And now, twenty years on, Maurizio Bigio takes up the challenge with purpose of re-awakening interest in this XX century art movement, which has been little studied in the region.

Topic

The foreword to Il Liberty in Umbria, is written by Anton Carlo Ponti with the text edited by Federica Boco, Emanuela Cecconelli, Giuliano Macchia, Maria Luisa Martella, Elena Pottini and Mino Valeri as well as Bigio himself.

The publication is divided into sixteen chapters, encompassing the region from north to south, touching on the city of Città di Castello, Perugia, Marsciano, Deruta, Foligno, Spoleto, Terni, Allerona, Avigliano, Acquasparta and Narni.

The Publication

And the author’s interest is not just in architecture, he also focuses on the decorative details in wood, wrought iron, ceramics, glass and, where possible, on the internal painted decoration inside dwellings.

An interesting chapter, edited by Elena Pottini, is devoted to liberty sculptures in the Perugia Cemetery, while Fedora Boco outlines the protagonists of this period with a small biography and related bibliography. The photographs also include Liberty design lost in time such as the Perugina shop and the internal decor of the Bar Milano. This interesting volume also includes a translation of the text in English by Eric Ingaldson.

 

Giovanni di Pietro, called Lo Spagna, after his familys Spanish origins, (Spain 1470 – Spoleto 1528) is one of the protagonists of Umbrian pictorial art between the XV and XVI centuries. Not as well known as other followers of the Umbrian master Pietro Vannucci (some of his more famous students: Pinturicchio and Raffaello), he is an interesting and pleasing artist and worthy of closer study.

The Master

The young Giovanni was probably in Florence around 1493 when Pietro Vannucci, known as Il Perugino, was among the four more prominent masters in the city together with Botticelli, Filipino, and Ghirlandaio. Perugino at that time assumed a leading role by opening the workshop near the Hospital of Santa Maria Nuova; his studio was on of the most active and was also frequented by numerous students from all over Europe who came to learn “the grace that he had in his own colouring technique” (G.Vasari, 1568). This has led us to believe that our artist may have come into contact with the Umbrian master, subsequently becoming his pupil and collaborator.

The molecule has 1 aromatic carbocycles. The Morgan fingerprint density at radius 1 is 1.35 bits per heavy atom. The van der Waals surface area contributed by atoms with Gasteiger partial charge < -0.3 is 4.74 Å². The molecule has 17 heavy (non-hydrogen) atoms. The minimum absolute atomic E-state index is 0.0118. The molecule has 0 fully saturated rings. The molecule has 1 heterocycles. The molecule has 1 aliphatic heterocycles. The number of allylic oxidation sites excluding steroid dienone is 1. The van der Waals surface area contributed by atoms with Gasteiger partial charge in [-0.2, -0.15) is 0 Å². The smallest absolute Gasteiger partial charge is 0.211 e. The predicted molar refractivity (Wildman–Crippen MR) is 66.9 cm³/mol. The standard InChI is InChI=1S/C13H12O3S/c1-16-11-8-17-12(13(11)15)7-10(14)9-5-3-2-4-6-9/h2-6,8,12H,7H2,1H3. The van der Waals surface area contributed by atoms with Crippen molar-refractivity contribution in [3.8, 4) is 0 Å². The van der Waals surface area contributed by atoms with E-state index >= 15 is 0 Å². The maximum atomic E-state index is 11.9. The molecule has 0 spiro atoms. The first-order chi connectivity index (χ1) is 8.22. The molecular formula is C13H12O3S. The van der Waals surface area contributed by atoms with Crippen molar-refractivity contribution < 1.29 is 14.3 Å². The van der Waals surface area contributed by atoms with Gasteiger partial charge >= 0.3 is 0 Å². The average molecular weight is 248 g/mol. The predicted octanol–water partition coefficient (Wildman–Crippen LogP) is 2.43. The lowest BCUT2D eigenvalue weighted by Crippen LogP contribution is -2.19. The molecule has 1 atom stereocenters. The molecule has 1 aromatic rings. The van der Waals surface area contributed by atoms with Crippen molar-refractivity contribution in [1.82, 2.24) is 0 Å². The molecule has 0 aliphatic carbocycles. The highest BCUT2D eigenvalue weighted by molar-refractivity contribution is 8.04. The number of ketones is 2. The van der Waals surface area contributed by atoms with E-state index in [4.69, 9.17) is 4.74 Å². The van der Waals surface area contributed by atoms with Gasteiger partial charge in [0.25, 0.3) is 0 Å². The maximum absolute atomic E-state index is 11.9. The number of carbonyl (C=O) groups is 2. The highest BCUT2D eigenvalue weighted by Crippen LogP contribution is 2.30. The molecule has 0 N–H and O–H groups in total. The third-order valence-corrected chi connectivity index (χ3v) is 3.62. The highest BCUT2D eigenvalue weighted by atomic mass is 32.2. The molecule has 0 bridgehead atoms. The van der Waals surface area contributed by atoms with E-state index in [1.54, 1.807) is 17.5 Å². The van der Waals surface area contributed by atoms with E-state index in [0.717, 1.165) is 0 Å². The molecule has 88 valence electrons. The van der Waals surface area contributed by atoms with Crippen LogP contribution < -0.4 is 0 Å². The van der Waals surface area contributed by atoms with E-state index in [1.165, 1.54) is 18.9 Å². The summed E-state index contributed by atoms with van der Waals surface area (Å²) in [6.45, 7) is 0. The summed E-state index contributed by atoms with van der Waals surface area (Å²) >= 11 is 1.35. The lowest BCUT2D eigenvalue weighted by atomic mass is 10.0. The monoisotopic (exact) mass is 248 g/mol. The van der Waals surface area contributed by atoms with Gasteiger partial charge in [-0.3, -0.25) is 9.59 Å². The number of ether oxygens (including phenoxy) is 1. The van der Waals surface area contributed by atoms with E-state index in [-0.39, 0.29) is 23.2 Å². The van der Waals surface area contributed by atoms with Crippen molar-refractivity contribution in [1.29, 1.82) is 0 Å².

Influences and first Works

When in 1501 Perugino opened a workshop in Perugia, a rich town that wanted to renew its style and adopt a more contemporary feel, Giovanni followed him, where he probably also came into contact with Raffaello, another young follower of Perugino. Giovanni worked together with the Master on a series of frescoes for the Franciscan Convent of Monteripido, of these only a fresco of Saint Francis receiving the stigmata remains. It was located on the gable of the façade of the Church and attributed to Lo Spagna and which is now preserved at the National Gallery of Umbria.

Critics agree that in the pictorial style of Giovanni di Pietro there is a strong similarity to Peruginos style of models, which was a fundamental step in the formation of the painter and in obtaining commissions, and also in his ability to grasp the influence of Raffaello while maintaining a personal and simple language that is rich in the fine use of colour and grace. Some of his works form part of collections of some of the most important museums of the world, among which are: The National Gallery, London, The Louvre, Paris and the Vatican Museum Art Gallery, Rome.

From the first keeps to Success

At the beginning of 1500 the Perugino environment was under the control of the Bottega del Vannucci and in common with Perugino collaborators including Pinturicchio, Lo Spagna needed to move on in search of work in order to be able to create his own entourage. His artistic career finally took off in other Umbrian towns.

The beautiful and elegant town of Todi, that dominates the valley of the Tiber is significant: in 1507 a contract was agreed in Todi between the painter and the body of the Church of San Potito to create an altarpiece depicting the Coronation of the Virgin (Todi, Museo Civico) (fig.1), which was completed in 1511 when the artist went to live there and set up a business. In addition to the Montesanto altarpiece, Giovanni worked in the cathedral where he painted various chapels with frescos (between the 1513 and 1515) and he also decorated the organ (1516). Two tablets remain depicting St. Peter and St. Paul and a fragment of a fresco depicting a Trinity (fourth nave on the right, Cathedral of Santa Maria Annunziata, Todi).